The big points are — and this is a prerequisite for buying anything else I have to say about the topic — that American secrecy is relatively new (early-to-mid 20th century forward), that it had a few definite points of beginning, that the assumption that the world was full of increasingly dangerous information that needed government regulation was not a timeless one, and that it had changed over time in a variety of distinct and important ways. In short, if you accept that our secrecy is the product of people acting in specific, contingent circumstances, it stops you from seeing secrecy as something that just “has to be” the way it is today. It has been otherwise, it could have been something else, it can be something else in the future: the appeal to contingency, in this case, is an appeal to agency, that is, the ability for human beings to modify the circumstances under which they find themselves. This is, of course, one of the classic policy-relevant “moves” by historians: to try and show that the way the world has come to be isn’t the only way it had to be, and to try and encourage a belief that we can make choices for how it ought to be going forward.
General Hayden seemed to accept all of this pretty well. I should note that throughout the talk, he interjected with thoughts and comments routinely. I appreciated this: he was definitely paying attention, to me and to the others. I am sure he has done things like this all the time, visiting a laboratory or university, being subjected to all manner of presentations, and by this point he was post-lunch, a few hours before giving his own talk. But he stayed with it, for both me and the other presenters.
The rest of my talk (which was meant to be only 15 minutes, though I think it was more towards 25 with all of the side-discussions), was framed as “Five myths about secrecy that inhibit meaningful policy discussion and reform.” I’m not normally prone to the “five myths” sort of style of talking about this (it is more Buzzfeed than academic), but for the purpose of quickly getting a few arguments across I thought it made for an OK framing device. The “myths” I laid out were as follows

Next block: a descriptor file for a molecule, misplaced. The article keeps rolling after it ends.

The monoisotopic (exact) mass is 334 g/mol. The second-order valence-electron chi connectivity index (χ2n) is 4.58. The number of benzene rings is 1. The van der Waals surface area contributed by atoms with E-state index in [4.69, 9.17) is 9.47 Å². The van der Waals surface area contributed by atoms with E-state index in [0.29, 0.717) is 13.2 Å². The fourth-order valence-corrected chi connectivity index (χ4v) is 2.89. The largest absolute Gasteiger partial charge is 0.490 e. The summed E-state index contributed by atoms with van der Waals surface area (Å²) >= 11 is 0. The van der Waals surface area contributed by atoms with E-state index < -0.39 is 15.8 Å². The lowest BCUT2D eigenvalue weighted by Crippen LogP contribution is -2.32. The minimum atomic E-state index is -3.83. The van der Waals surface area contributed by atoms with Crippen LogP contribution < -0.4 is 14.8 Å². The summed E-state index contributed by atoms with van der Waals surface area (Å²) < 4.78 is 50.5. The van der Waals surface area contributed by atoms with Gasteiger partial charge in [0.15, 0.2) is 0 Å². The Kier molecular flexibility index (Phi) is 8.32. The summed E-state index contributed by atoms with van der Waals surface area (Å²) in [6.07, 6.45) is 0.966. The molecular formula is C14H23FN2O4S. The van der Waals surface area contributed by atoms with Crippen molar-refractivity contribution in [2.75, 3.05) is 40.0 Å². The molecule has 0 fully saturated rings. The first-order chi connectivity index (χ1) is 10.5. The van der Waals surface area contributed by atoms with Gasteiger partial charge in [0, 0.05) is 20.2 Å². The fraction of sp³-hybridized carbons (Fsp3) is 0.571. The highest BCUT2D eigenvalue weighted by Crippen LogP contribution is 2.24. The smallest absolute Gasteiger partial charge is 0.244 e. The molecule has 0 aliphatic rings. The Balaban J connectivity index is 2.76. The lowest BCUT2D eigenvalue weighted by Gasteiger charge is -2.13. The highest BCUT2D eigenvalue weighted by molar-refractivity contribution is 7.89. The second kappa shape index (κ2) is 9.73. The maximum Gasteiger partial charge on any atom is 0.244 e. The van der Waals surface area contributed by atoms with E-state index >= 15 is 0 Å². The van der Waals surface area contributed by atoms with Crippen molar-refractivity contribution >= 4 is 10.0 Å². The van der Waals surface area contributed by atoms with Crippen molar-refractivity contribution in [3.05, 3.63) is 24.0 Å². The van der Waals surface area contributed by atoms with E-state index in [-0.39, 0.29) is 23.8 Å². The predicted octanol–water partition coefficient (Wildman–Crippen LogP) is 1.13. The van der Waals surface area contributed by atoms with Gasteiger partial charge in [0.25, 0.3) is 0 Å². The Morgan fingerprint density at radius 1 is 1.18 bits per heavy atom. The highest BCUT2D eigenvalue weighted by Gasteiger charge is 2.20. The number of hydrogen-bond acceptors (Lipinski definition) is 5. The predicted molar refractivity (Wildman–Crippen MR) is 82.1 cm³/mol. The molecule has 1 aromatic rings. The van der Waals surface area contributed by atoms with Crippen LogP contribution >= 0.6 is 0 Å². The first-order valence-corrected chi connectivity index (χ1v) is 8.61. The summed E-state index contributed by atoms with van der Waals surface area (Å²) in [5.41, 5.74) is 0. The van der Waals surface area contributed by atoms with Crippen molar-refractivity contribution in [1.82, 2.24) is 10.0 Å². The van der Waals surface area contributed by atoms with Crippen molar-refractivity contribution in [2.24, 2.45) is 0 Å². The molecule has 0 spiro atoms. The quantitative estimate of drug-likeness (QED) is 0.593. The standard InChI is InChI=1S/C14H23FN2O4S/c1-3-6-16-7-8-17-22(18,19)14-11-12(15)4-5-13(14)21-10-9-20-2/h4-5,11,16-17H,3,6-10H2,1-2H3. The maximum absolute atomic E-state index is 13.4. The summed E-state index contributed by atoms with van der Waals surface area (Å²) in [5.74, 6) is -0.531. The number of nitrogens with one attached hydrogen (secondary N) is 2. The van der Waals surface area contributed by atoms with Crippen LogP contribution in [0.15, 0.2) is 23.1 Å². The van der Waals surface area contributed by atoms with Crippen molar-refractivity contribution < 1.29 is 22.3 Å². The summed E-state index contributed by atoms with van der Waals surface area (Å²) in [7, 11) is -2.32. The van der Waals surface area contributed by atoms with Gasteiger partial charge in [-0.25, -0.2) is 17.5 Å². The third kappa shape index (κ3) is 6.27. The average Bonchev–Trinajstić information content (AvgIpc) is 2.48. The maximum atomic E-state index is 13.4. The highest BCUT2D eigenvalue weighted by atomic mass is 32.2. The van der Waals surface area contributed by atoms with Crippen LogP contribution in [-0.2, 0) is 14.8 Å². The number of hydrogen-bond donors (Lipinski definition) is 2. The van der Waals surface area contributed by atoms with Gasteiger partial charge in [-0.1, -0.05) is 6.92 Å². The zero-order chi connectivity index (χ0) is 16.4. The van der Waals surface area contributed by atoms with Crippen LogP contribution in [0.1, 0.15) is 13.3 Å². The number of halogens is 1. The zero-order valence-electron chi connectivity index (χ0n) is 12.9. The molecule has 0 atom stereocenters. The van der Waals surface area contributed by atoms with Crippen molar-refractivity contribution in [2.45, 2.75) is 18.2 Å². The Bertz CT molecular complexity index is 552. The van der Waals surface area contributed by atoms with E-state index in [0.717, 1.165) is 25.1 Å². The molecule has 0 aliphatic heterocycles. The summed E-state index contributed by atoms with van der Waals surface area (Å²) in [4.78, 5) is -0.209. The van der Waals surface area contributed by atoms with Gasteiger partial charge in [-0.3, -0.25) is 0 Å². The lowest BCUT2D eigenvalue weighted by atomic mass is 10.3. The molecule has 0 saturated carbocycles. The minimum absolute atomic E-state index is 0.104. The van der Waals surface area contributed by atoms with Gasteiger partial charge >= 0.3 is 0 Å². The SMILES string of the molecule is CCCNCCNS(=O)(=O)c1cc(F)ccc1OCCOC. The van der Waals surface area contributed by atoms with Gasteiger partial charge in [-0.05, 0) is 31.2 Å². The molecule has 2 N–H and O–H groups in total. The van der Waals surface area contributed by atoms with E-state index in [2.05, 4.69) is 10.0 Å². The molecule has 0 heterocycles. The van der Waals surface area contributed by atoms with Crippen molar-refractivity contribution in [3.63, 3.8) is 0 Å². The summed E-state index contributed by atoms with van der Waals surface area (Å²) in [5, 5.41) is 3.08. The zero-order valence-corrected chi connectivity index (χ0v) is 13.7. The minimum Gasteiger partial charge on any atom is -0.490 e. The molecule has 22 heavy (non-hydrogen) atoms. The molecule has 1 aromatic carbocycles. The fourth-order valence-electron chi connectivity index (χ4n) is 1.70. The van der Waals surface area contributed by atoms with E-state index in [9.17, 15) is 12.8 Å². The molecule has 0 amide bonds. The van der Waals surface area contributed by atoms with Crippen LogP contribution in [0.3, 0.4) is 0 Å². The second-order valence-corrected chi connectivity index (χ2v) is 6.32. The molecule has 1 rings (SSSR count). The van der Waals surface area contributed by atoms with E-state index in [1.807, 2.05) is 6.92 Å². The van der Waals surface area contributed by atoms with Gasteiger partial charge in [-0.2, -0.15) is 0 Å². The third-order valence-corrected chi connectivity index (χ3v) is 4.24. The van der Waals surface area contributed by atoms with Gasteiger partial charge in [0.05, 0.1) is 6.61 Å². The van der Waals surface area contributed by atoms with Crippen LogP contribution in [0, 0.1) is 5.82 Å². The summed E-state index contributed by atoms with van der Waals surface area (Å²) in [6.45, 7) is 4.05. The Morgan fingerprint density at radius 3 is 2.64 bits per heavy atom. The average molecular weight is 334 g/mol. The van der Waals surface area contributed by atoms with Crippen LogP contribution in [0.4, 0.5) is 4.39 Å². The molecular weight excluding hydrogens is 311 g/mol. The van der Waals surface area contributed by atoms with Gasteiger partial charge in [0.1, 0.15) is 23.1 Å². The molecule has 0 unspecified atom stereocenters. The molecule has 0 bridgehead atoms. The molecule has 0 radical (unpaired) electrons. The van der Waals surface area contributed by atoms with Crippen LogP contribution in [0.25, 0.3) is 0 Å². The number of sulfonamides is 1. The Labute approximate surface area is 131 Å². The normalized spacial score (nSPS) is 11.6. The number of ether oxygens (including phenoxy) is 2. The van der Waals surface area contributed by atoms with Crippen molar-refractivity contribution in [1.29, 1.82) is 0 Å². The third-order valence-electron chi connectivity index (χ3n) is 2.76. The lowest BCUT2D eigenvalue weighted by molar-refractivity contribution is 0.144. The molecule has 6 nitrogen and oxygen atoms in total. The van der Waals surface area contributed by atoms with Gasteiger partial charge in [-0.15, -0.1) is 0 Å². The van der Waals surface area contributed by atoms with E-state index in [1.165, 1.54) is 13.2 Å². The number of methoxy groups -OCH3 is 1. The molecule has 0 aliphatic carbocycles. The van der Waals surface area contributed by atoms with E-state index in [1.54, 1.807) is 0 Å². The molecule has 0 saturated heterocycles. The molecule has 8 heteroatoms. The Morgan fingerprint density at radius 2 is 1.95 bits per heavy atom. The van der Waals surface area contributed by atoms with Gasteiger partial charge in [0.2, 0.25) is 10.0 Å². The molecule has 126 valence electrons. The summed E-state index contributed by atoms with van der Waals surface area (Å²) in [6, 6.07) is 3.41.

Myth: Secrecy and democracy necessarily conflict. This is the one that will make some my readers blanche at first read, but my point is that there are areas of society where some forms of secrecy need to exist in order to encourage democracy in the first place, and there are places where transparency can itself be inhibiting. The General (unsurprisingly?) was very amenable to this. I then make the move that the trick is to make sure we don’t get secrecy in the areas where it does conflict with democracy. The control of information can certainly conflict with the need for public understanding (and right-to-know) that makes an Enlightenment-style democracy function properly. But we needn’t see it as an all-or-nothing thing — we “just” have to make sure the secrecy is where it ought to be (and with proper oversight), and the transparency is where it ought to be. Hayden seemed to agree with this.
Myth: Secrecy and security are synonymous. Secrecy is not the same thing as security, but they are often lumped together (both consciously and not). Secrecy is the method, security is the goal. There are times when secrecy promotes security — and there are times in which secrecy inhibits it. This, I noted, was one of the conclusions of the 9/11 Commission Report as well, that lack of information sharing had seriously crippled American law enforcement and intelligence with regards to anticipating the attacks of 2001. I also pointed out that the habitual use of secrecy led to its devaluation — that when you start stamping “TOP SECRET” on everything, it starts to mean a lot less. The General strongly agreed with this. He also alluded to the fact that nobody ought to be storing any kind of government e-mails on private servers thees days, because the system was so complicated that literally nobody ever knew if they were going to be generating classified information or not — and that this is a problem.
I also noted that an impression, true or not, that secrecy was being rampantly misapplied had historically had tremendously negative affects on public confidence in governance, which can lead to all sorts of difficulties for those tasked with said governance. Hayden took to this point specifically, thought it was important, and brought up an example. He said that the US compromise of the 1970s was to get Congressional “buy-in” to any Executive or federal classified programs through oversight committees. He argued that the US, in this sense, was much more progressive with regards to oversight than many European security agencies, who essentially operate exclusively under the purview of the Executive. He said that he thought the NSA had done a great job of getting everything cleared by Congress, of making a public case for doing what it did. But, he acknowledged that clearly this effort had failed — the public did not have a lot of confidence that the NSA was being properly seen over, or that its actions were justified. He viewed this as a major problem for the future, how US intelligence agencies will operate within the expectations of the American people. I seem to recall him saying (I am reporting this from memory) that this was just part of the reality that US intelligence and law enforcement had to learn to live with — that it might hamper them in some ways, but it was a requirement for success in the American context.